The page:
Ever been there?
And usually what I do – after a good cry – is reach out to someone I trust who will listen and then give me advice. I did a lot of that in the midst of the dismantling of my marriage and subsequent dating escapades. And the best advice I got, parroted back to me things I had said previously, in stronger moments that were important to me. Because that advice reminded me what I really wanted when I had a clear head. I could always tell when it was good advice like that and when someone was trying to influencing me away from my own convictions. I learned who to listen to and who not listen to. And that became hugely important. Because as I grew in my ability to discern the good from the bad, I realized something. My own advice to myself was the best.
The fact that I had this blog to refer back to helped too. I think it became vitally important for me to write down what I wanted, what I thought I needed and how I wanted to get here. The more time went by the less I had to ask others and the more I would refer back to my own words.
I’m the only one that knows me well.
I’m the only one who understands ALL of the pain, happiness, and angst I’ve experienced.
We get stuck with others along the way…sometimes because they are family or LIKE family and we simple can’t shed them. And because of that, they are sometimes the harshest with their judgements and advice. To those people we have to be the bravest and most gracious. We have to own up to ALL of who we have been and are right now. Because they’ve seen a lot of us. But still – that doesn’t define you. It is only their filter. It’s not yours. You know better. You know the you they don’t. And as much as they KNOW you…they don’t know the entire story.
Friends sometimes do a better job at being fair with their advice. They don’t see themselves in you. You are not a familial reflection mirroring back an eerily familiar image of themselves. But it’s also really easy to just show parts of ourselves to our friends. The cool parts, the tough parts, the vulnerable parts to only a select few. We shape our conversations so we get the kind of advice we want. We keep the people who support our view of ourselves closer. But I don’t think that’s a bad thing. That is sort of the definition of support. Why would we want to surround ourselves with people who are constantly at odds with our views?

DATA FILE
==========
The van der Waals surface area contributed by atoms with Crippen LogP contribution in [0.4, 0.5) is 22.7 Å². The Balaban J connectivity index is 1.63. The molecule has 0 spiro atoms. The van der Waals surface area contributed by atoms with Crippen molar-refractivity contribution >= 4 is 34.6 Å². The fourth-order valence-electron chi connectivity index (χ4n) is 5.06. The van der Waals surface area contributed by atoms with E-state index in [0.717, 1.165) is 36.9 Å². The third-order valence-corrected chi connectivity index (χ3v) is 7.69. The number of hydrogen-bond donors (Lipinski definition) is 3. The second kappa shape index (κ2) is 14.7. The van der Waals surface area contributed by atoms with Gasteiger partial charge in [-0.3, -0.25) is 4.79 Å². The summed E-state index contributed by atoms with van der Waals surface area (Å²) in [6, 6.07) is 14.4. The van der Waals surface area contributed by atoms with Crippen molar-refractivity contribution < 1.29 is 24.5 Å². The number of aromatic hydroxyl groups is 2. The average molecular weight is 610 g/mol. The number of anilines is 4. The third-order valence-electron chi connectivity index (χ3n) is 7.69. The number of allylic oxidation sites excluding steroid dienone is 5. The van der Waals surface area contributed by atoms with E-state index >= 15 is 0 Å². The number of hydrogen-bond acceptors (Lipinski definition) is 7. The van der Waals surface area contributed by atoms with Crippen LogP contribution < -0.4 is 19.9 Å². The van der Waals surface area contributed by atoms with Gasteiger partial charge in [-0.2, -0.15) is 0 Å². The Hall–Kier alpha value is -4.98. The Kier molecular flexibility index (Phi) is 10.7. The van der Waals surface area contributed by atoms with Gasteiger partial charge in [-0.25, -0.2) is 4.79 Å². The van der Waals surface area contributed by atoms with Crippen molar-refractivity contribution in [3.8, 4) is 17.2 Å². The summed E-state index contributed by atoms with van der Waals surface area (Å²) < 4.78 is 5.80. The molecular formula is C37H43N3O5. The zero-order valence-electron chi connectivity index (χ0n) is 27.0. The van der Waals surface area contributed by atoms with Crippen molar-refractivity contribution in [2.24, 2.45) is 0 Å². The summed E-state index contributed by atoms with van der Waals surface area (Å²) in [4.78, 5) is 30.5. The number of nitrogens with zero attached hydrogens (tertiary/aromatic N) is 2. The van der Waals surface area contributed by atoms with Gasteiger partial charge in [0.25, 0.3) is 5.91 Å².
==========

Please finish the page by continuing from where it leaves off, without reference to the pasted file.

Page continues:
When my friends ask me for advice I try very hard to do one thing. Help them see more clearly. What is the issue? What have they said about that issue before? Why? And how should they apply it to the present. I think I’m ok at it.
I’ve recently started helping give advice on a website call wizpert.com and I’ve talked to countless strangers about relationship or personal growth issues. And I always take my time asking lots of questions before I give any kind of advice. Because often times the person is looking for help deciding an issue when they already knows the answer. They just need to allow themselves to follow the logic that displays it in a way that they have to admit it and own it.
We often KNOW what we should do but we like to give ourselves a pass. Just this once. And we have excuses ready to support why. But 9 times out of 10 all it does is extend pain. I don’t care what is the issue. I’ve learned this to be very true.
There is a point where we KNOW something and we don’t want to know it.
So we look at every angle trying to find a reason to believe something else. And 9 times out of 10 it ends in pain…but…it’s very important for us to go through that process for some reason. Yes it extends our pain and yes we know we’re being stupid…but until we stop fighting our own conviction of what we KNOW…it’s not over in our minds.